Lord, thank you for this loving place…
Doris Sacks moved to the Fellowship Community in the Spring of 2001, at the age of 86, when her husband was in need of care. He passed in the summer of 2002, but Doris remained in the community, where she could live an active, independent life, surrounded by people of all ages. She passed away this year, on November 26th, at the age of 104.
For the hands that help,
For the hearts that care,
As often as she could, Doris came to the Otto Specht School to attend Friday morning assemblies, particularly in the last several weeks of her life. One day, after the assembly, she requested that her caregiver wheel her chair over to Jeanette. “Otto Specht is such a blessing for us all” Doris told Jeanette. “To see these children surrounded by such love, and to see them smiling and happy is such a miracle to me. I want to thank you so much for bringing all this light into the lives of us older people.” Jeanette, humbled, thanked her. Doris went on to say, “These children bring the future to us, and I so look forward to seeing them every Friday. It is a time to be thankful - every Friday. I hope the school grows and never leaves the Fellowship. It is the way to the future.”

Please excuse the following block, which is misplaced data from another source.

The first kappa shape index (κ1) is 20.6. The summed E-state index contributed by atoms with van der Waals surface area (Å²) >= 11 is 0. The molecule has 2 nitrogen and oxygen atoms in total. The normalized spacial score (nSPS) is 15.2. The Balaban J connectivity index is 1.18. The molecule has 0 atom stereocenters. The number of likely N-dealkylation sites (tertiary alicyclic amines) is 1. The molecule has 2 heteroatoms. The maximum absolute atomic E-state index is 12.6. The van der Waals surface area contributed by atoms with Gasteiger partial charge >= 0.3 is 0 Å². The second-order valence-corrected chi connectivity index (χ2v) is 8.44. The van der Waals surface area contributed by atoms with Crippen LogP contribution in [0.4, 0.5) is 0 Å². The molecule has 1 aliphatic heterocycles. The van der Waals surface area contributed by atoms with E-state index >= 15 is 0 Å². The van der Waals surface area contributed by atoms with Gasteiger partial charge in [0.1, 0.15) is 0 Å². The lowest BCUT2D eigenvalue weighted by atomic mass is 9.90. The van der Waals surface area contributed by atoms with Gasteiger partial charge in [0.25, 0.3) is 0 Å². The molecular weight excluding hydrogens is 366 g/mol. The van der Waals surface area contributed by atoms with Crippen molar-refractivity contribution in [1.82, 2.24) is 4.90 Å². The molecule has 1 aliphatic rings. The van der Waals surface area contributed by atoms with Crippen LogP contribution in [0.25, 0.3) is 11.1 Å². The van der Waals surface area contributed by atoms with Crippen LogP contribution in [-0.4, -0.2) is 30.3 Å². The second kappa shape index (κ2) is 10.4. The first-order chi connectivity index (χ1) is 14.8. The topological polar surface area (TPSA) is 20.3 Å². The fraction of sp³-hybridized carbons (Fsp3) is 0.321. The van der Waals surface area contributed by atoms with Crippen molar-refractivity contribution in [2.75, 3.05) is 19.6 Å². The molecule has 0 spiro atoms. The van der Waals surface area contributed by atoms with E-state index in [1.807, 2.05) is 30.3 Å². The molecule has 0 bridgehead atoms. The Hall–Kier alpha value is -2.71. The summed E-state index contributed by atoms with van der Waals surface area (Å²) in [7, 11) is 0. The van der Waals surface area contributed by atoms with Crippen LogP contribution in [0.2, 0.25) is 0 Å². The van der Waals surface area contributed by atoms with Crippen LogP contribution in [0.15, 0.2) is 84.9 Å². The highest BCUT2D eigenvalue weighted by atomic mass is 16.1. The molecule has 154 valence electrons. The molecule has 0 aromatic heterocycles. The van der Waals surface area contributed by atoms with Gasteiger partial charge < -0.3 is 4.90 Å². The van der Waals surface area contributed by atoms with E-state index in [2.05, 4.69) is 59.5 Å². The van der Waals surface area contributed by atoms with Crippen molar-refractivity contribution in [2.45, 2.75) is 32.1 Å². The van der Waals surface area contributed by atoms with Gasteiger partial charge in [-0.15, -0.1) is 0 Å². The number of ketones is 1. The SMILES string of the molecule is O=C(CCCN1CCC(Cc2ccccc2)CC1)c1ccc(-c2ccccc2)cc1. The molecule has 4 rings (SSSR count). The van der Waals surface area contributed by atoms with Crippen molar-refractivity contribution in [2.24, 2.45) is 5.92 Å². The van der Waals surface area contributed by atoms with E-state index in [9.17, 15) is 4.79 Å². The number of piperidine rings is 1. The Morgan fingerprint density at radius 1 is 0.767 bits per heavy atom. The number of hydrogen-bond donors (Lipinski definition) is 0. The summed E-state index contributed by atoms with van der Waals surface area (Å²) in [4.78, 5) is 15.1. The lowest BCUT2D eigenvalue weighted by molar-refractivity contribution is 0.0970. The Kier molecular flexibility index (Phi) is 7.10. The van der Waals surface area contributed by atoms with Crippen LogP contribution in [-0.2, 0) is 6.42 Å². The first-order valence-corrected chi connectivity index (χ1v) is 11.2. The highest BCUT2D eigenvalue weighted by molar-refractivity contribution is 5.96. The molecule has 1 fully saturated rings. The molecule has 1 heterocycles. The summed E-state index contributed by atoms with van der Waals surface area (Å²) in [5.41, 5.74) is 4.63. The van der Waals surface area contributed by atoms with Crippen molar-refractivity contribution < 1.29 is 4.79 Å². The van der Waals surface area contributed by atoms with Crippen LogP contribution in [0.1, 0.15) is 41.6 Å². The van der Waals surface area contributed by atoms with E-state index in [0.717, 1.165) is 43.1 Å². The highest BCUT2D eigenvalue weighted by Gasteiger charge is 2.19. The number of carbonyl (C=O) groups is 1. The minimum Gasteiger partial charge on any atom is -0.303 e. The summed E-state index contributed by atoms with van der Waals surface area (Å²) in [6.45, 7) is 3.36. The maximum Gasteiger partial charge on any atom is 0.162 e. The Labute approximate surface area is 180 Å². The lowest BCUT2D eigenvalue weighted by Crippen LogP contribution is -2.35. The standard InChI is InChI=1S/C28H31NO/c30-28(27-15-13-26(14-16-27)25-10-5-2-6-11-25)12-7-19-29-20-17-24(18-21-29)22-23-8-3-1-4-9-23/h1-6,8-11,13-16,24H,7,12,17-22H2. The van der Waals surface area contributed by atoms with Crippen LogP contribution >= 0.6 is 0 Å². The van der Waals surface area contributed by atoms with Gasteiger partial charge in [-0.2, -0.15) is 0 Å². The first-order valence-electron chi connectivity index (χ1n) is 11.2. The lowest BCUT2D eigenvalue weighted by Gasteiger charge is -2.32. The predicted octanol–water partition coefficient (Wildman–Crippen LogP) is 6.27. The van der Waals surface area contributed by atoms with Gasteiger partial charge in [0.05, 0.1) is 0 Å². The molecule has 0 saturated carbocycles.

For the good we have,
For the food we share,
In 1914, on the day after Purim, and just months before the start of the First World War, Doris Sacks (then Devorah Lew) was born in Bialystok (Poland), the youngest of three sisters. Her upbringing was not easy. When Doris was 8, she immigrated to the United States with her mother and sisters. At 16, she left school to work and help support her family. Doris quickly learned accounting and ran the offices for many businesses over the years. She enjoyed making the numbers work and whenever there was a problem, Doris looked at it as a puzzle, thereby gaining joy through solving it.
Most important to Doris was to love and be loved, truly and completely, and to have children to love with all her heart. It wasn’t until Doris was already in her mid-thirties, however, that she met her future husband, Arnold Sacks. Doris was told by a Doctor that she probably could not have children, but she and Arnold defied the odds, having two children.
And for the chance to live
Doris loved. She loved her family fully and was much loved by them and her many friends. She loved knitting and reading, and spending time with the children in the community. She loved life and loved her independence. And life loved her, and didn’t want to let her go for a very long time. “During her last days,” her friend Dorothea remembers, “ it was like she was climbing a mountain to leave this world, and then, very gently, she spread her wings, and flew away.”